- Timothy Elliott kept careful diary entries during the war from 1914 to 1918.
- Diary sold for £8,000 at C&T Auctions in Ashford, Kent
The harrowing pocket diary of a World War I rifleman details the harsh realities of life on the front lines.
Rifleman Timothy Elliott won the Battle of the Somme on 1 July 1916 with the 9th Battalion of the City of London Queen Victoria Rifles.
The bloodiest battle in British military history claimed the lives of 125,000 soldiers. After the first day of combat, Elliot solemnly reflected on “the few who survived.”
Casualties included over 200 soldiers from the London Regiment of the Queen Victoria Rifles.
His diary, carefully filled out daily from 1914 to 1918, has been uncovered from an undisclosed source 105 years later.
An excerpt from July 1, 1916 reads: “It took his three lines of German troops to charge at 7:30 a.m. But in the afternoon he retired, or rather the few who remained retired.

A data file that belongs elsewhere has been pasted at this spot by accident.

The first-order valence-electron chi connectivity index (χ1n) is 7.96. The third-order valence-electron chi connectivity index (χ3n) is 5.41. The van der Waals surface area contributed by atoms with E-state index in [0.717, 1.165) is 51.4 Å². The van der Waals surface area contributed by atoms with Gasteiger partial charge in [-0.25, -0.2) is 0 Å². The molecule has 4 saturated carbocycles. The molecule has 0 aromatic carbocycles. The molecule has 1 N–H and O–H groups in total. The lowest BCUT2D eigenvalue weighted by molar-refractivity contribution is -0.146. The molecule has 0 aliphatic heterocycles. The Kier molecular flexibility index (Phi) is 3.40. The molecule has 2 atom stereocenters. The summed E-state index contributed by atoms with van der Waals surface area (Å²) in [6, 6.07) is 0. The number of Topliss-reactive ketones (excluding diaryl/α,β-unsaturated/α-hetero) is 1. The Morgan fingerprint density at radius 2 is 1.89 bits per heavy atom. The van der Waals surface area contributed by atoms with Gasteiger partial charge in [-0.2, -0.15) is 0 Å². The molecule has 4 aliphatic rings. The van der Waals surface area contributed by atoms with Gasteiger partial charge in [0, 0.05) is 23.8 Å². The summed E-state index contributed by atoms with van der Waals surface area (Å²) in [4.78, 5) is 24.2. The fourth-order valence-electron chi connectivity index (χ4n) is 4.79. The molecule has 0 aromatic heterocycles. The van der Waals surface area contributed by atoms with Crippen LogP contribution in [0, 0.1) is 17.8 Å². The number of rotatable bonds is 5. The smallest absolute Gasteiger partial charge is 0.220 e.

The next day, heavy German shelling forced the soldiers to retreat from the “tattered” front line.
On September 8, 1916, as the Battle of the Somme reached a stalemate, Elliott was wounded in the face by a shell.
After recuperating in a military hospital, he returned to the front, but his morale was low.
He describes the sense of anxiety as large numbers of troops assembled in advance of the major offensive at Passchendaele between July and November 1917.
In August 1917 he wrote: “The mud is terrible. There are hardly any ditches, just lots of shell holes. The Huns’ artillery is doing terrible things to our front lines.”
Elliott, who served on the Western Front from June 1915 until the end of the war, also wrote about the famous trench rat that plagued British and German soldiers.
There is an outpouring of relief when, on Armistice Day, November 11, 1918, he writes simply: The war is over! ”
The diary was sold for £8,000 at C&T Auctions in Ashford, Kent.
C&T Auction Specialist Matthew Tredwen said: “These are a wonderful set of diaries that really capture the feeling and hardship of fighting on the Western Front.”
“Although so many diaries contain very few details of the battle, these diaries are full of interesting entries.”
An estimated 125,000 British soldiers died in the Battle of the Somme, which lasted from July to November 1916.
The sale will take place on Wednesday.